Since K.P. Sharma Oli became the Prime Minister of Nepal in October 2015, he has made two overseas trips. The first of those, last month, was to India. The second, taking place this week, is to China.
The choice of those two countries in quick succession, and the objectives of Oli’s respective visits, may signal a subtle geopolitical shift for the, landlocked nation, which is situated between the two giant neighbors.
Nepal has traditionally been dependent on its southern neighbor India, through which around 65% of its trade passes. The Himalayan country’s crucial dependency on India was underscored late last year, when protesters from the Madhesi ethnic community — claiming that Nepal’s recently promulgated constitution discriminated against them — blocked key checkpoints and prevented the passage of essential goods from India for nearly five months.
Nepal accused the Indian government of sympathizing with the Madhesi protest and abetting the blockade, which resulted in a shortage of fuel, medicines and other vital supplies that nearly crippled the country. India has consistently denied the claim, even though it too had criticized the Nepalese constitution.
“People are still questioning the motive of our southern neighbors,” says Subhash Ghimire, editor in chief of the Republica, a Nepali daily. “The general public here is still not very convinced that India wouldn’t do something like that again.”
As relations with India soured, Nepal’s northern neighbor China came to the rescue with a deal to supply a third of the country’s required petroleum. The deal signaled to Kathmandu the importance of diversifying its trade away from India.
“[The Nepal government] has been talking about opening transit to China, so that in times of crisis, like we faced the last couple of months, we can have some alternatives,” Rishi Raj Adhikari, executive director of the government-run Institute of Foreign Affairs (IFA) in Kathmandu, tells TIME.
On Monday, soon after landing in Beijing, Prime Minister Oli signed a transit agreement that includes access to Chinese ports as well as the potential construction of rail links between the two countries. A subsequent joint statement released on Wednesday said a more comprehensive version of the petroleum deal is also in the works.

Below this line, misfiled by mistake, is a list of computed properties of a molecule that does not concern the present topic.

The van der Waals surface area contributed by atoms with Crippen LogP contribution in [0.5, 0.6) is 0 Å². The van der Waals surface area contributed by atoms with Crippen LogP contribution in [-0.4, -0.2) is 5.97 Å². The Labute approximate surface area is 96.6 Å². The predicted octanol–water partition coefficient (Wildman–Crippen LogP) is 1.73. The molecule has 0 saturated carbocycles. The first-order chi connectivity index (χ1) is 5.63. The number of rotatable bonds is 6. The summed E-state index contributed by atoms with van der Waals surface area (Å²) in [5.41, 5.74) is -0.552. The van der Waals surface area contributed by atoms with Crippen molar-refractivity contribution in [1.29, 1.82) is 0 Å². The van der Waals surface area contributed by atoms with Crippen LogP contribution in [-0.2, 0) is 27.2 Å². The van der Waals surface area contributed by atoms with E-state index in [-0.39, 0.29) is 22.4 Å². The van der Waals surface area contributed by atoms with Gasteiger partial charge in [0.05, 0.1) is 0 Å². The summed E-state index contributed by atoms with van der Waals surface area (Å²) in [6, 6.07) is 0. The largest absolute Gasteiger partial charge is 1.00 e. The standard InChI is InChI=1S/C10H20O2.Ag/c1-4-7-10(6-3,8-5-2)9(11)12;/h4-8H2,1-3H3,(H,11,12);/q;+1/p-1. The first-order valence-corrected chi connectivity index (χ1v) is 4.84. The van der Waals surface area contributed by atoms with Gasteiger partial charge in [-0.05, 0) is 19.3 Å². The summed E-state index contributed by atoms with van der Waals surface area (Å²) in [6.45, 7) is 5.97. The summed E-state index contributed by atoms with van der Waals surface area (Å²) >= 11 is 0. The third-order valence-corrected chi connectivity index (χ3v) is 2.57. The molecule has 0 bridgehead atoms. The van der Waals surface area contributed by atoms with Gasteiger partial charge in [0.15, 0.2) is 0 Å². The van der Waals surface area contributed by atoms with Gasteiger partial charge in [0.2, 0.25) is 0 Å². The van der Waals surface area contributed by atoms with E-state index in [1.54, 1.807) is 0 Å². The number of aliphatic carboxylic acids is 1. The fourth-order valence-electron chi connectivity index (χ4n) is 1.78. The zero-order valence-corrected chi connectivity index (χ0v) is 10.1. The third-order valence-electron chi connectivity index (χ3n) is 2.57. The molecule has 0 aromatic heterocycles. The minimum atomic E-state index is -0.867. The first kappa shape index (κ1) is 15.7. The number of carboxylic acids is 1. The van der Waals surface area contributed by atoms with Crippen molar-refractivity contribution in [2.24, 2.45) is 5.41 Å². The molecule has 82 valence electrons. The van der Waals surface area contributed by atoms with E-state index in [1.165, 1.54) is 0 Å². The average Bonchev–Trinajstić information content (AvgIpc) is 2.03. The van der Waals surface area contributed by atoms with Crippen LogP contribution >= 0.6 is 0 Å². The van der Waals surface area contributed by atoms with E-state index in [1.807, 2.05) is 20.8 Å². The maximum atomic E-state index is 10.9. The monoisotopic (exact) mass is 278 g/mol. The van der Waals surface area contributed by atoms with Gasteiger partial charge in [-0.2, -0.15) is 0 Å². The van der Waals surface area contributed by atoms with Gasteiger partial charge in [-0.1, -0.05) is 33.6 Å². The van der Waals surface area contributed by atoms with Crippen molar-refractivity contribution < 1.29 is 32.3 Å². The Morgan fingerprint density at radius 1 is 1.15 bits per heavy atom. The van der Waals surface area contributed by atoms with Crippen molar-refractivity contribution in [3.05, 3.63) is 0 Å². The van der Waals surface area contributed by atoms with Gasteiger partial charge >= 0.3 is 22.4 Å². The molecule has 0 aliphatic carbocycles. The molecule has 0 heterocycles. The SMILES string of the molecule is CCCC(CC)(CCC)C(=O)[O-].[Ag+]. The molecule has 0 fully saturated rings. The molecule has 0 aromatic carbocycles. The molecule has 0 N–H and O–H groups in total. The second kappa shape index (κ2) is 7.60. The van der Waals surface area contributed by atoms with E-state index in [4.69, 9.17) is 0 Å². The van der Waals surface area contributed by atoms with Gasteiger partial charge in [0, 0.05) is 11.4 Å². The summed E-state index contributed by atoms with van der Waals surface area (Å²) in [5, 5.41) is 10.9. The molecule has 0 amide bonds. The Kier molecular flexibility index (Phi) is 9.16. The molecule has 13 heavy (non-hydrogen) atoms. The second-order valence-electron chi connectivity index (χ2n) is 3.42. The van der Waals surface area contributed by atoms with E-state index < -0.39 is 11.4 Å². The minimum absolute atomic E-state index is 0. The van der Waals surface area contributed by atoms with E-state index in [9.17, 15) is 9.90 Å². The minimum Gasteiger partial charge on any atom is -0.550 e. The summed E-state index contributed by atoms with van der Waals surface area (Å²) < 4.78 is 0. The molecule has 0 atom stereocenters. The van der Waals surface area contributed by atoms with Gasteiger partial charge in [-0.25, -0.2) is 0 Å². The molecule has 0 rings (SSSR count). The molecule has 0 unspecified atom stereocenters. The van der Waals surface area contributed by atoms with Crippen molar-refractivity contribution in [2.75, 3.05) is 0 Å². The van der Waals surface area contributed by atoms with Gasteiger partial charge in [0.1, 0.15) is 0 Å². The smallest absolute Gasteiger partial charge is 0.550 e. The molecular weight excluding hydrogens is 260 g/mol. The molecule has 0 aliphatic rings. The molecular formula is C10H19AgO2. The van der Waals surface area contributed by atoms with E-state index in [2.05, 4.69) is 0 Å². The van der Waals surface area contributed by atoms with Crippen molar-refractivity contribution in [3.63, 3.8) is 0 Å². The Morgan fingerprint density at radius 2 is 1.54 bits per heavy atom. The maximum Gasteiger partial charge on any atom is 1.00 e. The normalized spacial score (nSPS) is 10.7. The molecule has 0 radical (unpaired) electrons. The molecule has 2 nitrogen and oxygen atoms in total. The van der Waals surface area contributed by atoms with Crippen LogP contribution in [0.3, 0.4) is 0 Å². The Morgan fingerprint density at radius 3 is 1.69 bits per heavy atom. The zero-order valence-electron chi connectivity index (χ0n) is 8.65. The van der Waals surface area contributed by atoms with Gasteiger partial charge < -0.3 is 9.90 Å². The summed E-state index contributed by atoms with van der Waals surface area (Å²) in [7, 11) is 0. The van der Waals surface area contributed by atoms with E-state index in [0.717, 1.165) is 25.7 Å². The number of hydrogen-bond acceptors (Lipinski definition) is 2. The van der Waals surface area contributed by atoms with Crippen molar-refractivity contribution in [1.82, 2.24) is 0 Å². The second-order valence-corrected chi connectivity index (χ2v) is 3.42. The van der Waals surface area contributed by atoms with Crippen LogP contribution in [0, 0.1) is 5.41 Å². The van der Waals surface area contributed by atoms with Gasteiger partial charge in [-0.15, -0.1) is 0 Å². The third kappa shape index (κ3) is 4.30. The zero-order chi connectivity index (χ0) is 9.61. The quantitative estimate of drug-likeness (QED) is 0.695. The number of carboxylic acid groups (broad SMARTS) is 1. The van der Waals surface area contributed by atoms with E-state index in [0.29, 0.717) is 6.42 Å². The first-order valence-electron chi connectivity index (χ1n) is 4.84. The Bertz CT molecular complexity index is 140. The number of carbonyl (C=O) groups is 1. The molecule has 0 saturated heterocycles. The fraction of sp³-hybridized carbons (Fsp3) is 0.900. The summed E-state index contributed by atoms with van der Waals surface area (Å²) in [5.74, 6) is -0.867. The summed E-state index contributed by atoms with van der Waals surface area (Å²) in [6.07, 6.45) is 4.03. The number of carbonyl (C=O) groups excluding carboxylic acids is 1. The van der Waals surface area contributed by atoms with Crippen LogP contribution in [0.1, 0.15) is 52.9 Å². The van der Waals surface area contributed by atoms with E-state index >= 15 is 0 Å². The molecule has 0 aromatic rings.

“At the psychological level here in Nepal I think it’s a huge boost,” Ghimire tells TIME. “It’s a very timely visit, and the agreement definitely signifies it.”
Although Oli claimed his February trip to New Delhi, days after the blockade ended, restored trust and brought bilateral relations back to normal, it was widely seen as something of a damp squib. Several agreements were signed, but most of them — as the Himalayan Times reported — were the outcome of earlier negotiations. The lack of a bilateral joint statement during the visit also raised several question marks, with rumors that India was still not prepared to publicly endorse the Nepalese constitution as Beijing unequivocally did this week.
Even as Nepal looks northward, however, experts feel it cannot afford to spurn its southern neighbor and longtime ally.
“You have Nepal somewhat difficultly positioned, because clearly it cannot alienate either [China or India],” says Alka Acharya, director of the New Delhi–based Institute of Chinese Studies. “The Chinese have proved more than responsive to what they feel are Nepalese concerns about India.”
Adhikari, the IFA director, maintains that Nepal has no intention of diluting its relationship with India through China, rather seeing itself as a “vibrant bridge” between the two. But the Indian government has long been wary of China’s efforts to establish trans-Asian supply routes through its “one belt, one road” initiative — which Oli enthusiastically endorsed this Tuesday — seeing it as an effort to encroach on India’s sphere of influence.
Nepal is by no means China’s only foothold in South Asia, Acharya clarifies, with India’s other neighbors Pakistan, Bangladesh and Sri Lanka already participating in various aspects of the Chinese plan.
“Nepal’s specific geopolitical location is making that extra edge,” she says. “It’s not as if [the Chinese] aren’t pushing the same agenda with India’s other neighbors, and they’re finding takers, but Nepal evokes particular resonance because of its particular complications between India and China.”
Wedged between the world’s two most populous nations, the prevailing notion is that Nepal is well positioned but must tread carefully going forward.
“The relationship so far with China has been that whenever something goes wrong with India then we look up to the northern neighbor,” says Ghimire. “If we start playing the China card or the India card, I don’t think that’s going to help us.”
Acharya explains that “deft diplomacy” on Nepal’s part must work in tandem with “bold thinking” by India and a degree of Chinese understanding of Indian concerns in the region.
“Otherwise there’s going to be sulking on one side and pushing on the other,” she says, “and Nepal in the end is going to feel stifled rather than liberated.”
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